The School Day Just Got Healthier!
Rachel K. Johnson, PhD, MPH, RD, Bickford Professor of Nutrition and Professor of Medicine at the University of Vermont and Member of the President’s Council on Fitness, Sports & Nutrition’s Science Board
*Jennifer Taylor (Master’s degree candidate at the University of Vermont’s Department of Nutrition and Food Sciences) contributed to this blog.
This fall, school nutrition programs underwent major changes that improve the nutritional quality of school lunches nationwide. The media has been filled with stories about the new menus, which feature more whole grains, fruits, and vegetables in items such as sweet potato fries, whole-wheat tortillas and black bean and corn salsa. These improvements to school meals represent a victory for health and nutrition advocates aiming to address the high rates of childhood overweight and obesity in the United States. Nevertheless, students, parents, teachers and school administrators may be anxious about the changes. How have school meals changed and are students going to accept the new menus?
The changes to school meals were directed by the Healthy, Hunger-Free Kids Act, which is the first law in over 15 years to mandate significant improvements to nutrition standards for the National School Lunch and School Breakfast Programs. The final rule was released in January 2012 and directed changes to school meals for the 2012-2013 school year. Additional changes will affect meal patterns for breakfast and lunch in the years that follow.
What’s different about school lunch this year? First, the calorie content of meals is lower. Calorie ranges were established for specific age and grade groups, replacing the previous meal standards that only had calorie minimums (but no maximums). This fall schools made changes that included eliminating trans fats, and offering only fat-free and low-fat milk (flavored milk must be fat-free). The sodium content of meals will be gradually reduced over the coming years. At the same time, the nutrient density of meals will increase by offering more whole grains, fruits and vegetables, and requiring all children to take a fruit or vegetable with their lunch meal. As a whole, the changes to school meals promote a diet that can reduce the incidence of childhood obesity and lower children’s risk of developing type 2 diabetes and high blood pressure by better aligning school meals with the Department of Health and Human Services’ 2010 Dietary Guidelines for Americans.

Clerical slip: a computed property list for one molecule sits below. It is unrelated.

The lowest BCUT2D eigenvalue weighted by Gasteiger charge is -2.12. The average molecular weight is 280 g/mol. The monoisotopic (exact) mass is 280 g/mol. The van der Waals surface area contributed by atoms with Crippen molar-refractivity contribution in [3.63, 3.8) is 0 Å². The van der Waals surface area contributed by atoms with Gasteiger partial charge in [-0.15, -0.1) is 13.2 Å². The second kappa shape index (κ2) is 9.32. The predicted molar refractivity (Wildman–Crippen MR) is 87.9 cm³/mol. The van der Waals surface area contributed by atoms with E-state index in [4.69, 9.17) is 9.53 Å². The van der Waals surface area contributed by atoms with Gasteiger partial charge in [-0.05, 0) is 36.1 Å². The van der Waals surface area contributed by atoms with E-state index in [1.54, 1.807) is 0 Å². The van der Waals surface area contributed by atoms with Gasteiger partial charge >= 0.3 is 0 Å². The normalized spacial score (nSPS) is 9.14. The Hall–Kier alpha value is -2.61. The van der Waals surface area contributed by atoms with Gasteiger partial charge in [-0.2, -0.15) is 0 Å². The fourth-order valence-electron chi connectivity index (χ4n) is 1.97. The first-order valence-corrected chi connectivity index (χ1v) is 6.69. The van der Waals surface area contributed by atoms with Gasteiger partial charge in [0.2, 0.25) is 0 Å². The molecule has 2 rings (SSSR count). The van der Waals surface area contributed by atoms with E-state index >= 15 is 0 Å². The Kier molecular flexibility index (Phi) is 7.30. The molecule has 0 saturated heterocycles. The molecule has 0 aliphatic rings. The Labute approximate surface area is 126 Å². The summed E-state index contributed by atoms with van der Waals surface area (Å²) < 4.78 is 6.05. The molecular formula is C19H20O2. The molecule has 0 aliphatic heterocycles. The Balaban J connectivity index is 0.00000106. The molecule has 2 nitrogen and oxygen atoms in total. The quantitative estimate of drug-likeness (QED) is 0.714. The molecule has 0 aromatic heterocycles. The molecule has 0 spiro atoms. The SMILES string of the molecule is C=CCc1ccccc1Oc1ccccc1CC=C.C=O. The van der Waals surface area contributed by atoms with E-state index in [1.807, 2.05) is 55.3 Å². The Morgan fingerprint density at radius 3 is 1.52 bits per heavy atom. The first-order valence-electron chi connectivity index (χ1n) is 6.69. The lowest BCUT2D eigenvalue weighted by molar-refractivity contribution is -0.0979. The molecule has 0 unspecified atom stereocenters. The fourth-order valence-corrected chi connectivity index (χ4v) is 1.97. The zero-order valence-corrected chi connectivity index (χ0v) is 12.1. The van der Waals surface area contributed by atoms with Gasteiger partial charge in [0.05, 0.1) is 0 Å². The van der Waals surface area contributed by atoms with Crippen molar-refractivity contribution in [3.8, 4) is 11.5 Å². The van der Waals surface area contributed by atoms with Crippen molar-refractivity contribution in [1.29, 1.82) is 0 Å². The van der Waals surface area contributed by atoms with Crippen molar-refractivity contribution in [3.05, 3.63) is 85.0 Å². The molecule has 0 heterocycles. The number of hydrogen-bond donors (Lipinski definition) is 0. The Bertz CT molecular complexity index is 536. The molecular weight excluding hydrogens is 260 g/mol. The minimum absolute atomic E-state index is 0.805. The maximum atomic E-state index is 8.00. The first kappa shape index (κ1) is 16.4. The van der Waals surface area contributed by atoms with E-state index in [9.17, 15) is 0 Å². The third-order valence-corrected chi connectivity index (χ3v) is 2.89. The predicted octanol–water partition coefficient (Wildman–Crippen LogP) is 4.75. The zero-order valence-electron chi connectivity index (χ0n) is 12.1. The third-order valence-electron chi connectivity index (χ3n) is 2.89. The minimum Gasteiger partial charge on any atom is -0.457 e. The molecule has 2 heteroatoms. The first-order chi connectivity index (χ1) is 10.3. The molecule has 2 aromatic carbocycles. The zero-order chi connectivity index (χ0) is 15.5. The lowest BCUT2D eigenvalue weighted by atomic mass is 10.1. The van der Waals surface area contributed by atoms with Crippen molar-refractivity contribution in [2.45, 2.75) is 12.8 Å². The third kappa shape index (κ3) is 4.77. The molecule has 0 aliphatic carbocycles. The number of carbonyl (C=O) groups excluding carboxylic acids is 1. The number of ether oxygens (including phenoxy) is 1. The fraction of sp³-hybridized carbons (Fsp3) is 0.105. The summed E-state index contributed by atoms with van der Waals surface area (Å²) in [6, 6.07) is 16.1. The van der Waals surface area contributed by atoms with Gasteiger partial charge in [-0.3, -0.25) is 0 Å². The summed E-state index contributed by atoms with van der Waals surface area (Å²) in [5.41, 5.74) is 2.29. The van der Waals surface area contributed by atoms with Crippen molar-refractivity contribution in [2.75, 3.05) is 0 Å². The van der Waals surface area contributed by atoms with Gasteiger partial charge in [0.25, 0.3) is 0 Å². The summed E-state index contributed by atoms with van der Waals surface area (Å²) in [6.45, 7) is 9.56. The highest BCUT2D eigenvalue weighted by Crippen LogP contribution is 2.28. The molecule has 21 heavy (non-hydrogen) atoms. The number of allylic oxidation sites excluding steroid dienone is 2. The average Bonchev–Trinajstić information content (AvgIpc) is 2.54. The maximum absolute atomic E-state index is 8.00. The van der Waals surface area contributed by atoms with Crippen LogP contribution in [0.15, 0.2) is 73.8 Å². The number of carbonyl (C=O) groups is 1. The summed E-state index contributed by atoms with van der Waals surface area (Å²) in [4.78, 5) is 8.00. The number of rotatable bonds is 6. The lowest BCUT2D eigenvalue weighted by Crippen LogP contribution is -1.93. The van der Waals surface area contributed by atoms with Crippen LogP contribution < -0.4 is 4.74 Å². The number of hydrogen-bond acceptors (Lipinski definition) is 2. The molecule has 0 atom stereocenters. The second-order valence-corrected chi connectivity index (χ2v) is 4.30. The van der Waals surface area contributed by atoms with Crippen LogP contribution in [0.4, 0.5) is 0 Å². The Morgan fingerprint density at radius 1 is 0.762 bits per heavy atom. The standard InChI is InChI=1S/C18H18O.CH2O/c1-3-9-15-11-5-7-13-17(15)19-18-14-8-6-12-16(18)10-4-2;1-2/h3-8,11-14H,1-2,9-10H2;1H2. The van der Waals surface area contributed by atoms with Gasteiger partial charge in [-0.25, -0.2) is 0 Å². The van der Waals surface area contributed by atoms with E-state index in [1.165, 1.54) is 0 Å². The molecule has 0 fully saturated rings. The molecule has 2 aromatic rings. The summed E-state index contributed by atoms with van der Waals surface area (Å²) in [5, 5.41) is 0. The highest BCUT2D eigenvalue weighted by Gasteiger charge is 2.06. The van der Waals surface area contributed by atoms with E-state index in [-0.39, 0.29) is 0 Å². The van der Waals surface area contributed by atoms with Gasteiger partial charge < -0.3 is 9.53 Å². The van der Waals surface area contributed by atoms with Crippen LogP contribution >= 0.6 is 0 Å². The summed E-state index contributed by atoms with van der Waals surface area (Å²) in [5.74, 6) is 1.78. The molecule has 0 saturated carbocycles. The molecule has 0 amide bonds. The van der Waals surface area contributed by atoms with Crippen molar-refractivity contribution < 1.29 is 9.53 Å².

Students may need some time to adjust to the new look of school lunch. While school nutrition programs may initially see increased plate waste, it is important to keep in mind that multiple exposures to a new food may be needed before children accept it. With close to 32 million children participating in the National School Lunch Program each day, healthier school lunches model better food choices for a large number of children. At a time when one in three American children is overweight or obese, our nation’s transition to healthier school meals is timely. Improving the quality of what children eat today is an important step in ensuring better health and a brighter future.
To learn more about the changes to school meals, take a look at the School Day Just Got Healthier Toolkit.
Rachel K. Johnson, PhD, MPH, RD is a Bickford Professor of Nutrition and Professor of Medicine at the University of Vermont and a member of the President’s Council on Fitness, Sports & Nutrition’s Science Board. Jennifer Taylor (master’s degree candidate at the University of Vermont’s School of Nutrition), also contributed to this blog.